Dana L. Farnsworth, director of University Health Services, has ordered an emergency investigation into the snapping of fiberglass poles during Harvard's track season. Four of the light-weight poles have splintered in a "potentially dangerous" way in meets and practices since the beginning of the year.
Farnsworth said Sunday that "the danger of somebody becoming impaled" on a splintered pole was too great for the University to take. He added that he did not want to hurt the sport, but expressed fears that someone might be injured if Harvard did not take "appropriate precautions."
The Faculty Committee on Athletic Sports has been considering the dangers of fiberglass poles for several weeks, paying special attention to the "weight rating" which Harvard uses to make sure athletes do not vault with a pole that is too light for them. As a general rule, vaulters like to use the lightest pole possible, since light poles are more flexible and give a more vigorous snap, sending them higher into the air.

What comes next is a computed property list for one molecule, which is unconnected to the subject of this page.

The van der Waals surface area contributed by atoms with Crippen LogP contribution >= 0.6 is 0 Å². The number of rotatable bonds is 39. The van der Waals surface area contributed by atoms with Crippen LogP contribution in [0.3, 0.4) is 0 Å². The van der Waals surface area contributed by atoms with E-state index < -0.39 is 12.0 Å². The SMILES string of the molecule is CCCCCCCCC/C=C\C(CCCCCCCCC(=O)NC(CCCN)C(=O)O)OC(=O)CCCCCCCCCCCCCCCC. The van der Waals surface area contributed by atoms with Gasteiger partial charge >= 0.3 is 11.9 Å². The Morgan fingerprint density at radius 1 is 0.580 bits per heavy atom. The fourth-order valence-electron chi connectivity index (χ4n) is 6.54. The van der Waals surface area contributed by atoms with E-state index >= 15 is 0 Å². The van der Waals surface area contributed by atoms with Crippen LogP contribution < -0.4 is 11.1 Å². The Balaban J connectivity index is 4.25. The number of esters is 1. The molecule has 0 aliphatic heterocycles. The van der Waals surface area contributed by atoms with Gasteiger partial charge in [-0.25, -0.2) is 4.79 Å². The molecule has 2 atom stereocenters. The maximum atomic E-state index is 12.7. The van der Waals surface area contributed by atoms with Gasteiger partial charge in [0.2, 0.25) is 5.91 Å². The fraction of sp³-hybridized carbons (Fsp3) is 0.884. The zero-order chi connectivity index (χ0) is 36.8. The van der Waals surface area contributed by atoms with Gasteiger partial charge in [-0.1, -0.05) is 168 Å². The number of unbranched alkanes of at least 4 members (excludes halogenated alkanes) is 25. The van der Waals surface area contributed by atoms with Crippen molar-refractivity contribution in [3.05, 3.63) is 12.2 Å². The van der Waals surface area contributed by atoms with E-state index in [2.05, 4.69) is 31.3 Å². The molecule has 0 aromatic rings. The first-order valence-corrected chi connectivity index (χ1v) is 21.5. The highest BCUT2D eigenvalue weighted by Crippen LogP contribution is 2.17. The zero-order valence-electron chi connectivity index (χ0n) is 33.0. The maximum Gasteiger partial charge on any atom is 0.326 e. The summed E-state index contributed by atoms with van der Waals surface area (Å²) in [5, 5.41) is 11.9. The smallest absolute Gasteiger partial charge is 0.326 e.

FCAS to Do Survey
According to Farnsworth, the FCAS decided last Wednesday that the situation had become serious enough to warrant a full-scale survey. Farnsworth said the FCAS would report its findings to the committee on sports of the American Medical Association.
Harvard track coach Bill McCurdy said in an interview that he had never heard of a vaulter being impaled on a pole, but that the Athletic Department did not want to take chances. If the FCAS recommends that the track team stop using the fiberglass poles, McCurdy added, his vaulters would require time to readjust to metal poles.